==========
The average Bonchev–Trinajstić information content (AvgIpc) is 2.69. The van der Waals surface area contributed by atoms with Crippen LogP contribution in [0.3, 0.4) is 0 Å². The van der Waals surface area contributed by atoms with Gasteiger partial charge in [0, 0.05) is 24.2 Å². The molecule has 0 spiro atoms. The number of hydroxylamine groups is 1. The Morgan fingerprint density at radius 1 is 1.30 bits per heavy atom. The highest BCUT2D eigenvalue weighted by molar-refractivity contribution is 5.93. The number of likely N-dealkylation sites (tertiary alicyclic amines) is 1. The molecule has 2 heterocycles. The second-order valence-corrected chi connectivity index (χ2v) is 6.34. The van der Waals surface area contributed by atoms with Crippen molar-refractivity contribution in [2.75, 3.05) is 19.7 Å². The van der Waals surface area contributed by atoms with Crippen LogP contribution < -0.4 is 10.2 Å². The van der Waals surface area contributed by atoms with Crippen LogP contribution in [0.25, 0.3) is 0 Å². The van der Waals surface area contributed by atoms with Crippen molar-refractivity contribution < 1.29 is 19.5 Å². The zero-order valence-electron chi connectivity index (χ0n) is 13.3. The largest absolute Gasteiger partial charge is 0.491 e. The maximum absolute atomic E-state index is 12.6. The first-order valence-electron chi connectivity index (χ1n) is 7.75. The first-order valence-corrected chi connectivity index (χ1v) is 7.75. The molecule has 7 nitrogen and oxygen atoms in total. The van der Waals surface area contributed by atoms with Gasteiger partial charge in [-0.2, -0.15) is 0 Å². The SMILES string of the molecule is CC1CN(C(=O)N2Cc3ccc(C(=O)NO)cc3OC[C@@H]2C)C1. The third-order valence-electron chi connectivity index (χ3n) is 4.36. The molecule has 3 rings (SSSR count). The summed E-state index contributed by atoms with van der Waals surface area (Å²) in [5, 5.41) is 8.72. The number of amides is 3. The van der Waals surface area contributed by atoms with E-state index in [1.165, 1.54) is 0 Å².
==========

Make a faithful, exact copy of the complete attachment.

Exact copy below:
The average Bonchev–Trinajstić information content (AvgIpc) is 2.69. The van der Waals surface area contributed by atoms with Crippen LogP contribution in [0.3, 0.4) is 0 Å². The van der Waals surface area contributed by atoms with Gasteiger partial charge in [0, 0.05) is 24.2 Å². The molecule has 0 spiro atoms. The number of hydroxylamine groups is 1. The Morgan fingerprint density at radius 1 is 1.30 bits per heavy atom. The highest BCUT2D eigenvalue weighted by molar-refractivity contribution is 5.93. The number of likely N-dealkylation sites (tertiary alicyclic amines) is 1. The molecule has 2 heterocycles. The second-order valence-corrected chi connectivity index (χ2v) is 6.34. The van der Waals surface area contributed by atoms with Crippen molar-refractivity contribution in [2.75, 3.05) is 19.7 Å². The van der Waals surface area contributed by atoms with Crippen LogP contribution < -0.4 is 10.2 Å². The van der Waals surface area contributed by atoms with Crippen LogP contribution in [0.25, 0.3) is 0 Å². The van der Waals surface area contributed by atoms with Crippen molar-refractivity contribution < 1.29 is 19.5 Å². The zero-order valence-electron chi connectivity index (χ0n) is 13.3. The largest absolute Gasteiger partial charge is 0.491 e. The maximum absolute atomic E-state index is 12.6. The first-order valence-electron chi connectivity index (χ1n) is 7.75. The first-order valence-corrected chi connectivity index (χ1v) is 7.75. The molecule has 7 nitrogen and oxygen atoms in total. The van der Waals surface area contributed by atoms with Gasteiger partial charge in [-0.2, -0.15) is 0 Å². The SMILES string of the molecule is CC1CN(C(=O)N2Cc3ccc(C(=O)NO)cc3OC[C@@H]2C)C1. The third-order valence-electron chi connectivity index (χ3n) is 4.36. The molecule has 3 rings (SSSR count). The summed E-state index contributed by atoms with van der Waals surface area (Å²) in [5, 5.41) is 8.72. The number of amides is 3. The van der Waals surface area contributed by atoms with E-state index in [1.165, 1.54) is 0 Å².